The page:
Like many others during the holidays, the members of Asheville’s Elisha Mitchell Audubon Society have eager eyes for the gifts under their trees. They’re also looking inside the branches, above the foliage and in the surrounding brush — anywhere the treasure of a hidden bird might be found.
Every Christmas season since 1900, birders across North and South America have braved wintry conditions to participate in the National Audubon Society’s Christmas Bird Count. Originating as a conservation-minded alternative to traditional holiday bird hunts, the count has evolved into the world’s longest-running community science project. On Monday, Jan. 1, Asheville’s ornithological enthusiasts will contribute their own observations to the Christmas Bird Count’s 118th year.
The effort has taken on added importance in the light of climate change and its impact on bird populations, explains Tom Tribble, president of the Elisha Mitchell Audubon Society and compiler of the chapter’s Christmas Bird Count results. “Audubon uses our data to identify specific birds and make sure there are areas conserved so they can breed,” he says. “It really drives what Audubon is doing to protect birds and the places they need.”
Asheville’s count is just one of the 56 scheduled in North Carolina; more than 2,500 are planned across Audubon’s entire reach. At each count, volunteer birders band together to cover a circle 15 miles in diameter, adding up every individual bird they detect with their eyes and ears. Considered as a whole, the circles yield an impressive survey of avian abundance. Last year, a total of 73,153 counters recorded over 56 million birds from 2,636 distinct species.
Scientists have used Christmas Bird Count data to inform more than 200 peer-reviewed publications, the most comprehensive of which is Audubon’s 2014 Birds and Climate Change Report. Examining 588 North American birds, the study found that 314 species could lose more than 50 percent of their current climate-suitable range by 2080 — with 126 “climate-endangered” species facing the same habitat loss by 2050.
“Every bird has a set of environmental conditions that enable it to thrive, and climate governs it all,” says Tribble. “If the climate changes from what they need, then they’re not as successful breeding, and it doesn’t take much for a species to go into decline.” Familiar birds such as the bald eagle, mallard duck and Eastern whip-poor-will are all classified as climate endangered under the Audubon report.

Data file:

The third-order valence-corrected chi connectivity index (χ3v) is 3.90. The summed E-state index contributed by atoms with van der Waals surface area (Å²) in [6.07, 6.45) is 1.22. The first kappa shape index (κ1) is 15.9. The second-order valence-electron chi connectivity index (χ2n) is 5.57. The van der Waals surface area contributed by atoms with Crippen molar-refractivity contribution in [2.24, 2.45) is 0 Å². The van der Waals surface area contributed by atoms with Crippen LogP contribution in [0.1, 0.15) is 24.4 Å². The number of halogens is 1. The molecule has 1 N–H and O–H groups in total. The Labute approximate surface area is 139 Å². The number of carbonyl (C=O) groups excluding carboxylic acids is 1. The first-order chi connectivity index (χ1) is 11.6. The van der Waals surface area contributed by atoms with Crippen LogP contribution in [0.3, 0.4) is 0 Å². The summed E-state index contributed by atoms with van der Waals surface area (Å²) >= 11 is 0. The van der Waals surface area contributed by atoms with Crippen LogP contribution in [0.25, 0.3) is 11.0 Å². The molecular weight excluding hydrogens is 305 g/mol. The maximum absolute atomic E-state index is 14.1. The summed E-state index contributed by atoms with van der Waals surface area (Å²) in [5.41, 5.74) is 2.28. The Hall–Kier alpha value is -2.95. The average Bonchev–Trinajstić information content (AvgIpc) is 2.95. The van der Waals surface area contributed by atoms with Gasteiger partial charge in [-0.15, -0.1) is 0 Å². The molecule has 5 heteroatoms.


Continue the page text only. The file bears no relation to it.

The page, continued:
Given climate change’s widespread threat to bird populations, Audubon has set its sights on broader solutions to complement its habitat conservation efforts. Kim Brand, field organizer at the Boone Mountain office of Audubon North Carolina, notes that promoting a clean energy transition is one of the organization’s main policy goals. “We want to connect the dots and build up supporters of both birds and clean energy for our state,” says Brand. “That will help us all, not just the birds.”
For the participants in Asheville’s Christmas Bird Count, climate change may already be showing its effects through the presence of unexpected visitors to the area. “It happens more and more frequently for birds to show up that shouldn’t be here,” Tribble says. He points to the presence last year of two greater white-fronted geese, which normally spend the winter much farther south in Central America.
Tribble notes that an increase of birders could also underlie the greater frequency of rare species sightings, as he suspects is the case for the rufous hummingbird, native to the West Coast. The tiny bird’s usual winter destination is Mexico, but individuals have been spotted in Asheville and Flat Rock in recent years.
“They’ve probably shown up in the Southeast in the winter for centuries,” Tribble says. “But as knowledge of these winter migrants has become more widespread, more people are leaving feeders up in the winter and seeing more Western hummingbirds.”
Other birds are noticeable for their absence in the winter months. Many duck species, Tribble explains, visit in lower numbers when unseasonably warm weather leaves their lake and pond habitats unfrozen. Audubon predicts that continued warming and changes to precipitation patterns will reduce duck habitat over time.
Joining the flock
Tribble encourages anyone interested in conservation to contact Audubon and get involved with the Christmas Bird Count. While the day can be long — most volunteers start at daylight and count until the late afternoon — a seasoned birder heads each team, helping newcomers classify the species that they spot. Audubon also offers a free bird guide app, complete with example songs to assist with identification by sound.
“New folks can be really helpful just by keeping their heads up,” adds Brand. “Experienced birders tend to focus in narrowly on sparrows or warblers, looking in the bushes, but someone scanning the sky can notice the broad-winged hawk that happens to fly over for one second.”
Those who take part in the count often find that it becomes another beloved holiday tradition. Volunteers create routines around their patrol routes and swap stories with other birders about memorable sightings from counts past. “It’s the closest thing we have to a birding ritual. Every year when I do it, I think of my friends in Belize or my dad in Arizona counting birds at his feeder as part of the Christmas Bird Count there,” Brand says.
And, just like for any holiday tradition, Brand notes that birders can find inspiration in unlikely places. “One team I know stops for lunch at McDonald’s every year so they can get house sparrows for their lists, attacking the dumpsters.”
WHAT: 118th Annual Audubon Christmas Bird Count
WHERE: Across Buncombe County
WHEN: Monday, Jan. 1. Email Tom Tribble at email@example.com for more information and to volunteer.
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